Friday, May 27, 2011

THE DAY I BECAME A WOMAN (Marzieh Meshkini, 2000)

****
Iran
A triptych of pertinent tales about three women, who may as well be three variations on a single, oppressed woman at three crucial stages in her life. In the first story, Hava is an hour away from turning nine, and having to wear a chador as well as end her friendship with the boy next door. In the second a recently wed woman enters a bicycle race to escape from her husband and two vengeful brothers. In the third, an elderly woman goes on a shopping spree, collecting every household appliance she’d been deprived of in her youth. To varying degrees, an element of surrealism – or just plain absurdism - dominates each of the three vignettes.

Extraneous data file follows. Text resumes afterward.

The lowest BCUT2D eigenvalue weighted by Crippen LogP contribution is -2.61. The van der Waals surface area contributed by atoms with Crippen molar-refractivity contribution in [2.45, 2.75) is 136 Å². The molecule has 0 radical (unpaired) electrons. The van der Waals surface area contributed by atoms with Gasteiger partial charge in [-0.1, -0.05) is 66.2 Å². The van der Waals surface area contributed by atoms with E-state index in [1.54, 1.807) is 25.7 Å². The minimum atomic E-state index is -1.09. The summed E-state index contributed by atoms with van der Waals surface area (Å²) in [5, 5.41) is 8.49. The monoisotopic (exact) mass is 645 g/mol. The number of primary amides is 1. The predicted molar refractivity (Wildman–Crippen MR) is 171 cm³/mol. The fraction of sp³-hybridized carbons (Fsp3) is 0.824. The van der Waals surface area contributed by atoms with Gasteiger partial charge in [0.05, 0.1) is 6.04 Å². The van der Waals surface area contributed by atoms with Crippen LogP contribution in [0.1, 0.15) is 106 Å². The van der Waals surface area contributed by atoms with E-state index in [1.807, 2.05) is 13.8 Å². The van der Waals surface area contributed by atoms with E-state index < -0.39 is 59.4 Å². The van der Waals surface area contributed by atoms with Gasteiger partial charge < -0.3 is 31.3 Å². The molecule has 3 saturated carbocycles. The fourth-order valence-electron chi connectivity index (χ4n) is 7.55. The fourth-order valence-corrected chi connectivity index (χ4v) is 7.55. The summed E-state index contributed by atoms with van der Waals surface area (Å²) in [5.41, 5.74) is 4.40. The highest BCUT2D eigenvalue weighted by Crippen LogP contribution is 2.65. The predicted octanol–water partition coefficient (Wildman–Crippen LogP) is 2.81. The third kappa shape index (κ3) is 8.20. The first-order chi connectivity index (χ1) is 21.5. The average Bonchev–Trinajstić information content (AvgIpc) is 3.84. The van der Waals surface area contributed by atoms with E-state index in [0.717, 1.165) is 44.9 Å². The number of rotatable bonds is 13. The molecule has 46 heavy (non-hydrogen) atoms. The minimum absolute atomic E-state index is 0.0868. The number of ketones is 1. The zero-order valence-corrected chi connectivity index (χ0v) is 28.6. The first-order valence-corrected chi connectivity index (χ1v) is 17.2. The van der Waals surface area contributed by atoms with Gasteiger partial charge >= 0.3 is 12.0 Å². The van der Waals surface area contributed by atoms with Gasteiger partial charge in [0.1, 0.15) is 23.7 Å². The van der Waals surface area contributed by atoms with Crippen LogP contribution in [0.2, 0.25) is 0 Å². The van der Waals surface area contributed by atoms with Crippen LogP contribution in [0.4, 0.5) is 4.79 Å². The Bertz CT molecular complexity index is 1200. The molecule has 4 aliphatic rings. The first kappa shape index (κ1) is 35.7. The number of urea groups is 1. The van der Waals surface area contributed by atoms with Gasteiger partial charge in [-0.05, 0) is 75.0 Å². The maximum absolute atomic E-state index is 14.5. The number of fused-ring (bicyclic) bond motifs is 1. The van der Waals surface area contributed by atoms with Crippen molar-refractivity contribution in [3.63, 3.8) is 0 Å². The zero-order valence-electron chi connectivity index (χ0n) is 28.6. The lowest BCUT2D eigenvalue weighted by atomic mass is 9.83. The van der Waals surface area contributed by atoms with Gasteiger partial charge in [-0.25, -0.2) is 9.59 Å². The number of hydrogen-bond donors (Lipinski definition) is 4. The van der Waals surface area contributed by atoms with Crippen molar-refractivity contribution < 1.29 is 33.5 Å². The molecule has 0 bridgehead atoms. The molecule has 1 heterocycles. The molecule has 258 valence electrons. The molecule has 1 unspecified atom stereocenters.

Marzieh Meshkini is a sensitive and supremely talented woman. This is her first film – her film school thesis even – and already she appears to have developed a peerless sense for where to put the camera in order to most economically evoke a lifetime of deep and profound mourning.

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